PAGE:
Republican U.S. Senator Rand Paul said on Wednesday he delivered a letter from President Donald Trump to Russian President Vladimir Putin's government, but the senator and the White House offered different characterizations of the message.
Republican U.S. Senator Rand Paul said on Wednesday he delivered a letter from President Donald Trump to Russian President Vladimir Putin’s government, but the senator and the White House offered different characterizations of the message. Three weeks after Trump was widely condemned for not standing up to Putin at their Helsinki summit, Paul said the letter from Trump had offered U.S. cooperation in various areas. The White House called it a letter of introduction for Paul, who was visiting Moscow.
Trump has sought to ease tensions between the former Cold War foes despite friction in the relationship that was exacerbated by U.S. intelligence findings that Russia meddled in the 2016 presidential election, trying to tilt the outcome to Trump. Paul, one of the few Republicans to defend Trump’s widely panned performance at a July 16 news conference with Putin in Helsinki, said he had traveled to Moscow to encourage diplomacy.
“I was honored to deliver a letter from President Trump to President Vladimir Putin’s administration. The letter emphasized the importance of further engagement in various areas including countering terrorism, enhancing legislative dialogue and resuming cultural exchanges,” Paul wrote in a Twitter post. The White House said the Republican president had provided Paul with a “letter of introduction” for his trip at the senator’s request.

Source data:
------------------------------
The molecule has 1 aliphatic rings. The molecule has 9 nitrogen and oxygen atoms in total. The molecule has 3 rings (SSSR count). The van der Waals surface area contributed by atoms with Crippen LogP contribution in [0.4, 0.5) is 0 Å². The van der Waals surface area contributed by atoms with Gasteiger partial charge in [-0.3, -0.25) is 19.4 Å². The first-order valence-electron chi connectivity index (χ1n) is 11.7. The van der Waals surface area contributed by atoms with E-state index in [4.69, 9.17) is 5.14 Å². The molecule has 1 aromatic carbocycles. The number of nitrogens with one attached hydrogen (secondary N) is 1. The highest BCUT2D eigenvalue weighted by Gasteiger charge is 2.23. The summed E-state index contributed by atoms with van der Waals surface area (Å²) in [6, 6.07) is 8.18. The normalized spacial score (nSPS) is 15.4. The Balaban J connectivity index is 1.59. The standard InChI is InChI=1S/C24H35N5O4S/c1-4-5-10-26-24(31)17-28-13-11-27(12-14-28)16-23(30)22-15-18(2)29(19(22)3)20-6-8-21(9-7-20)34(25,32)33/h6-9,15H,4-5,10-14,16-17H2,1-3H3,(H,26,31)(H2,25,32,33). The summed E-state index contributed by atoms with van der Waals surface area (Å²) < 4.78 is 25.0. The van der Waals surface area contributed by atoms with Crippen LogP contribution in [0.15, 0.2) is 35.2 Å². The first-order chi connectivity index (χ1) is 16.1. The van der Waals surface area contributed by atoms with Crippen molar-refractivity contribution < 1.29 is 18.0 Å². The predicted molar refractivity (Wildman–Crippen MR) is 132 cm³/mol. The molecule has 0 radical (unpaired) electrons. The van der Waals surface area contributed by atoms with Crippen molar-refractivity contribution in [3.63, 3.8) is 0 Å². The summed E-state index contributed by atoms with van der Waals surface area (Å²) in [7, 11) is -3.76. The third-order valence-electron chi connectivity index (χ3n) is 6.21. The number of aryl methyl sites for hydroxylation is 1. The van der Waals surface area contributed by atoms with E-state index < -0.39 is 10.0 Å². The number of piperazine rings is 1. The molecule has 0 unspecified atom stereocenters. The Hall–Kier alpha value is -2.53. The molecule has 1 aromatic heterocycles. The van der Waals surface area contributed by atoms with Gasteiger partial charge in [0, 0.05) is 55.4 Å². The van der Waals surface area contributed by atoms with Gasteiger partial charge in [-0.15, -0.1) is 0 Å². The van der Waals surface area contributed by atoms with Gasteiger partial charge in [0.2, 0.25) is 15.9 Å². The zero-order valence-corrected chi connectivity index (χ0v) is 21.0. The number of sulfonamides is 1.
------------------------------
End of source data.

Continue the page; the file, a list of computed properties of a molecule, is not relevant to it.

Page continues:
“In the letter, the president mentioned topics of interest that Senator Paul wanted to discuss with President Putin,” White House spokesman Hogan Gidley said in a statement. Kremlin spokesman Dmitry Peskov said that a letter from Trump to Putin had been delivered by diplomatic channels, the Interfax news agency reported. But Peskov said the Kremlin had not familiarized itself with the contents.
The president has called an investigation into possible ties between his campaign and Moscow a “witch hunt,” but his administration has warned that the threat of meddling from Russia endures. Last week, Trump’s national security team said Russia is behind “pervasive” attempts to interfere in the November midterm elections, rejecting denials that Putin made directly to Trump. Trump sparked outrage by largely accepting Putin’s word over that of his intelligence agencies at the Helsinki news conference. The president later corrected some of his remarks, saying he misspoke. Paul, a member of the party’s conservative wing who frequently takes antiwar positions, on Monday invited Russian lawmakers to visit Washington to discuss nuclear nonproliferation and terrorism. He also held talks in Moscow with parliamentarians and pledged to block new sanctions against Russia. Trump’s efforts to improve ties with Russia have not yielded significant results.
In addition to tensions over election meddling, the two countries are also at odds over Syria and Ukraine. The relationship has also created divisions within the administration. Trump’s top intelligence official, Dan Coats, has said that he is in the dark about what Trump discussed with Putin in their one-on-one meeting in Helsinki. Further U.S. sanctions on Russia over alleged election meddling, Syria and Ukraine could lead to a deeper rift and are hurting Russia’s rouble. Paul’s colleagues in the Senate from both parties introduced legislation last week to impose strict new sanctions on Russia. A reported text of the draft bill published on Wednesday sent Russia’s rouble to lows against the dollar last seen in April.